The Carlisle Mosquito Online

Friday, April 7, 2000


Shorts from the Carlisle Planning Board

Routine planning board business was at a minimum at the board's March 27 meeting. There was good news for the Swanson Lane developer but the two scheduled public hearings on definitive subdivision plans with special permits for conservation cluster and common driveway were put off until April 10.

Swanson Lane approved

The evening started on a high note with the familiar team of developer David Erickson and his attorney Alex Parra returning for one last performance of the "Saga of Swanson Lane" common driveway special permit. This time, everyone knew how the story would end and all the remaining business was wrapped up in five minutes. Fire chief Bob Koning confirmed his demand for a 20,000-gallon cistern, Parra submitted a deed for 3.9 acres of open space to the Carlisle Conservation Foundation, and the board voted 6-0 to conclude the hearing with smiles all around.

Hart Farm postponed

Paul and Helen Hart submitted a definitive subdivision plan for Hart Farm Estates adjacent to 893 Curve Street. Their application for a special permit for a conservation cluster and common driveway will require an affirmative vote of five members who have been in attendance for the duration of the public hearing. This posed a dilemma for Hart's attorney Joseph Shanahan, since chair Bill Tice is not seeking re-election and Michael Abend was delayed. It meant that the five sitting members of the seven-member board would have to attend every meeting throughout the public hearing in order to vote on the special permits. These were unfavorable odds in Shanahan's opinion and he elected to postpone the hearing until April 10, giving several abutters and engineer Joe March of Stamski and McNary an unexpected evening at home.

Great Brook Estates continued

Albert Gould and Betsy Goldenberg are the applicants for the Great Brook Estates subdivision with nine lots (plus a bonus lot) on a 1,000-foot cul-de-sac at 195 Rutland Street. They also seek a special permit for a conservation cluster and common driveway, but face a different problem than the Harts. Their public hearing opened during the last board meeting and they have since been presented with a list of comments from the town engineer concerning the proposed plans. Gould readily agreed to forego any further discussion until his engineer had time to review the comments, and so the hearing was continued to April 10.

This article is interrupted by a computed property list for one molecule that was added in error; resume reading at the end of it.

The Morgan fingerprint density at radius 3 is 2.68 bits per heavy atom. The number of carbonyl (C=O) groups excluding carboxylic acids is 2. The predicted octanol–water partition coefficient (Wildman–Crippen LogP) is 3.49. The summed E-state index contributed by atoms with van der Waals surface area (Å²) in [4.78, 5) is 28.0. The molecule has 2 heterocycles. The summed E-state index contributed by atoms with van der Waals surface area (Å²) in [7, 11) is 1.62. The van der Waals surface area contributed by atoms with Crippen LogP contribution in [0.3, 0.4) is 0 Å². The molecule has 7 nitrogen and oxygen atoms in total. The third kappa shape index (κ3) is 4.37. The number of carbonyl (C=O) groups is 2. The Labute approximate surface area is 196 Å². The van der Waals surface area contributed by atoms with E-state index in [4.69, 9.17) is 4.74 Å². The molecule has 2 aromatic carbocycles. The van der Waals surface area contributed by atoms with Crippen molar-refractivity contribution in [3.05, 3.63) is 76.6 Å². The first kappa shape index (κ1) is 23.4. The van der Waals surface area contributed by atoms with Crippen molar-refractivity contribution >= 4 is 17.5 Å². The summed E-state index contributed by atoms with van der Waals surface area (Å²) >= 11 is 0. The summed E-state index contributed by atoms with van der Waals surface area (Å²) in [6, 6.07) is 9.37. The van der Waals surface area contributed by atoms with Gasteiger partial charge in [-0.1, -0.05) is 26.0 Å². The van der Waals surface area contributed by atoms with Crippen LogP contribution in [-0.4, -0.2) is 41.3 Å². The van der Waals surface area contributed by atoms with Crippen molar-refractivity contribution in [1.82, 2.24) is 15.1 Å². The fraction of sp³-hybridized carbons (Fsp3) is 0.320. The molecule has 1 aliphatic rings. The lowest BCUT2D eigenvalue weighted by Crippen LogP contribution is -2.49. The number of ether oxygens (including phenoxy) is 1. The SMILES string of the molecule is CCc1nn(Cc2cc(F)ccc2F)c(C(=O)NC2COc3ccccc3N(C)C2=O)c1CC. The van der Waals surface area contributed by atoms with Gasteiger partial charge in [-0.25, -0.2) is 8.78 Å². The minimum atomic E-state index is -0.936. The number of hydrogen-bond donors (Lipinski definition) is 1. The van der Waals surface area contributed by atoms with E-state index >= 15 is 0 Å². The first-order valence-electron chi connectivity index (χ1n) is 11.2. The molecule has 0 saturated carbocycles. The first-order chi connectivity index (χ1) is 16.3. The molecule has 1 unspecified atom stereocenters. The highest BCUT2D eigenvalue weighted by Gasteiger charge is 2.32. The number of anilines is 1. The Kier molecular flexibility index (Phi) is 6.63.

Developer Bill Costello's Carriage Way subdivision hearing is also scheduled for the same date, thereby ensuring a red circle around April 10 on many calendars throughout town.

Accessory apartment approved

Peter and Pamela Schad are planning to buy the house on the corner of Brook Street and Timothy Lane. What's unusual is that this house contains one of the few accessory apartments in town. Accessory apartments were created to increase the availability of moderately priced housing for town employees, the young, the elderly, people of low and moderate income, and dependent relatives of town residents. Since the zoning bylaw was passed in 1989, fewer than ten houses have applied for the special permit and the future Schad residence is the first reapplicationthe permit, does not go with the deed.

"The apartment will be vacant as of April 1," explained Pamela Schad. Without seeming to appear too nosy, member Kate Reid tactfully asked Schad what she planned to do with the apartment once it is vacant. "Rent it!" exclaimed Schad to no one's surprise. "I imagine it would be to someone with moderate income." Planning administrator George Mansfield, looking over the specifications of the 786 square feet and one bedroom, commented that the size "determines its affordability, if nothing else." The board then voted to waive a public hearing and re-approve the special permit subject to the town bylaws. Mansfield will send a notice of the re-approval to all abutters.

2000 The Carlisle Mosquito